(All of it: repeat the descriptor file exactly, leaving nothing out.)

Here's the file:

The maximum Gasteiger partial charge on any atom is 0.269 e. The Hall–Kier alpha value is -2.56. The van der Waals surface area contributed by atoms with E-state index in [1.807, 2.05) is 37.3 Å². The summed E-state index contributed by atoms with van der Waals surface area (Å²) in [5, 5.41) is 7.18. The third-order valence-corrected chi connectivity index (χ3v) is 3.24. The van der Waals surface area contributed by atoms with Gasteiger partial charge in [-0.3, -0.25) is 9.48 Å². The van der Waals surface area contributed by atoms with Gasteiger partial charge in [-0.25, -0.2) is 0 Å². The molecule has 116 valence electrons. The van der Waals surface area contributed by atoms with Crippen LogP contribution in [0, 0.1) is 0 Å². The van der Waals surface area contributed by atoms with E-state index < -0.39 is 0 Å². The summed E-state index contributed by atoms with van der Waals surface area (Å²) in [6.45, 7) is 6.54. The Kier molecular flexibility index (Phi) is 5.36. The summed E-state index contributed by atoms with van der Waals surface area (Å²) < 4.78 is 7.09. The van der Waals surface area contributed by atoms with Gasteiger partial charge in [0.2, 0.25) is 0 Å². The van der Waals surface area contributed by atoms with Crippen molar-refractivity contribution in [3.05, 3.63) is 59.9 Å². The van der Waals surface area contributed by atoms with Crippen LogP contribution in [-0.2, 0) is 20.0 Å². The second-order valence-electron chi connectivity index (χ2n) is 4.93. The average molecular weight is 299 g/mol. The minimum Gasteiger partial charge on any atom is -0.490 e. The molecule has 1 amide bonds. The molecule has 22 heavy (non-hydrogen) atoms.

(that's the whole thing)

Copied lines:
The maximum Gasteiger partial charge on any atom is 0.269 e. The Hall–Kier alpha value is -2.56. The van der Waals surface area contributed by atoms with E-state index in [1.807, 2.05) is 37.3 Å². The summed E-state index contributed by atoms with van der Waals surface area (Å²) in [5, 5.41) is 7.18. The third-order valence-corrected chi connectivity index (χ3v) is 3.24. The van der Waals surface area contributed by atoms with Gasteiger partial charge in [-0.3, -0.25) is 9.48 Å². The van der Waals surface area contributed by atoms with Gasteiger partial charge in [-0.25, -0.2) is 0 Å². The molecule has 116 valence electrons. The van der Waals surface area contributed by atoms with Crippen LogP contribution in [0, 0.1) is 0 Å². The van der Waals surface area contributed by atoms with E-state index < -0.39 is 0 Å². The summed E-state index contributed by atoms with van der Waals surface area (Å²) in [6.45, 7) is 6.54. The Kier molecular flexibility index (Phi) is 5.36. The summed E-state index contributed by atoms with van der Waals surface area (Å²) < 4.78 is 7.09. The van der Waals surface area contributed by atoms with Gasteiger partial charge in [0.2, 0.25) is 0 Å². The van der Waals surface area contributed by atoms with Crippen molar-refractivity contribution in [3.05, 3.63) is 59.9 Å². The van der Waals surface area contributed by atoms with Crippen LogP contribution in [-0.2, 0) is 20.0 Å². The second-order valence-electron chi connectivity index (χ2n) is 4.93. The average molecular weight is 299 g/mol. The minimum Gasteiger partial charge on any atom is -0.490 e. The molecule has 1 amide bonds. The molecule has 22 heavy (non-hydrogen) atoms.